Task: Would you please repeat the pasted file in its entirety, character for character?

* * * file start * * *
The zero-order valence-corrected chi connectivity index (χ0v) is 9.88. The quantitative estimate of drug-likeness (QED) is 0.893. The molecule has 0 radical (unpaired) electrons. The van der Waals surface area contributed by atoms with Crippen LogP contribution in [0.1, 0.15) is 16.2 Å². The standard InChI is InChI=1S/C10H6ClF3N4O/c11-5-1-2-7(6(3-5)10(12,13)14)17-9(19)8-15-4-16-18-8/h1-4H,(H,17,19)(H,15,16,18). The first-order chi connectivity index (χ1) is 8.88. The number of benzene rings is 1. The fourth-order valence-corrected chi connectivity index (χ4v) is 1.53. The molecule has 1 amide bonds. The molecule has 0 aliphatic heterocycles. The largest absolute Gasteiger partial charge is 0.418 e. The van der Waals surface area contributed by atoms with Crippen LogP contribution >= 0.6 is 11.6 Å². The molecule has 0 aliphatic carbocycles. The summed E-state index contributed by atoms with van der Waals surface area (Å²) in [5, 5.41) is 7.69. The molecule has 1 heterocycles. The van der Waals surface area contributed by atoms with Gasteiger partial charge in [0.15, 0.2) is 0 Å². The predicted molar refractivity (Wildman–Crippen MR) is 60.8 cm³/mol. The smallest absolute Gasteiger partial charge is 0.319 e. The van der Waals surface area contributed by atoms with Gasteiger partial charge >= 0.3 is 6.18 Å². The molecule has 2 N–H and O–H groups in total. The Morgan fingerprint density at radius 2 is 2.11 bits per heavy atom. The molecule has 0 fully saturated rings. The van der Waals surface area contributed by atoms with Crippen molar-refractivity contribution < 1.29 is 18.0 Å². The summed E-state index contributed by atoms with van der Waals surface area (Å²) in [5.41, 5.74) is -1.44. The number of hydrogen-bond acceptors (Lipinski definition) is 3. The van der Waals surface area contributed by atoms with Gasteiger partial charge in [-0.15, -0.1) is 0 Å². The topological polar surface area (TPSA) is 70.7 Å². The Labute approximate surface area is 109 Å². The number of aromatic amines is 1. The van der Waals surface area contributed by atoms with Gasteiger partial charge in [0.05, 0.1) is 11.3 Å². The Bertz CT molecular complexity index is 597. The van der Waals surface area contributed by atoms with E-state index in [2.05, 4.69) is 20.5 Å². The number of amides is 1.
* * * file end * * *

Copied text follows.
The zero-order valence-corrected chi connectivity index (χ0v) is 9.88. The quantitative estimate of drug-likeness (QED) is 0.893. The molecule has 0 radical (unpaired) electrons. The van der Waals surface area contributed by atoms with Crippen LogP contribution in [0.1, 0.15) is 16.2 Å². The standard InChI is InChI=1S/C10H6ClF3N4O/c11-5-1-2-7(6(3-5)10(12,13)14)17-9(19)8-15-4-16-18-8/h1-4H,(H,17,19)(H,15,16,18). The first-order chi connectivity index (χ1) is 8.88. The number of benzene rings is 1. The fourth-order valence-corrected chi connectivity index (χ4v) is 1.53. The molecule has 1 amide bonds. The molecule has 0 aliphatic heterocycles. The largest absolute Gasteiger partial charge is 0.418 e. The van der Waals surface area contributed by atoms with Crippen LogP contribution >= 0.6 is 11.6 Å². The molecule has 0 aliphatic carbocycles. The summed E-state index contributed by atoms with van der Waals surface area (Å²) in [5, 5.41) is 7.69. The molecule has 1 heterocycles. The van der Waals surface area contributed by atoms with Gasteiger partial charge in [0.15, 0.2) is 0 Å². The predicted molar refractivity (Wildman–Crippen MR) is 60.8 cm³/mol. The smallest absolute Gasteiger partial charge is 0.319 e. The van der Waals surface area contributed by atoms with Gasteiger partial charge >= 0.3 is 6.18 Å². The molecule has 2 N–H and O–H groups in total. The Morgan fingerprint density at radius 2 is 2.11 bits per heavy atom. The molecule has 0 fully saturated rings. The van der Waals surface area contributed by atoms with Crippen molar-refractivity contribution < 1.29 is 18.0 Å². The summed E-state index contributed by atoms with van der Waals surface area (Å²) in [5.41, 5.74) is -1.44. The number of hydrogen-bond acceptors (Lipinski definition) is 3. The van der Waals surface area contributed by atoms with Gasteiger partial charge in [-0.15, -0.1) is 0 Å². The topological polar surface area (TPSA) is 70.7 Å². The Labute approximate surface area is 109 Å². The number of aromatic amines is 1. The van der Waals surface area contributed by atoms with Gasteiger partial charge in [0.05, 0.1) is 11.3 Å². The Bertz CT molecular complexity index is 597. The van der Waals surface area contributed by atoms with E-state index in [2.05, 4.69) is 20.5 Å². The number of amides is 1.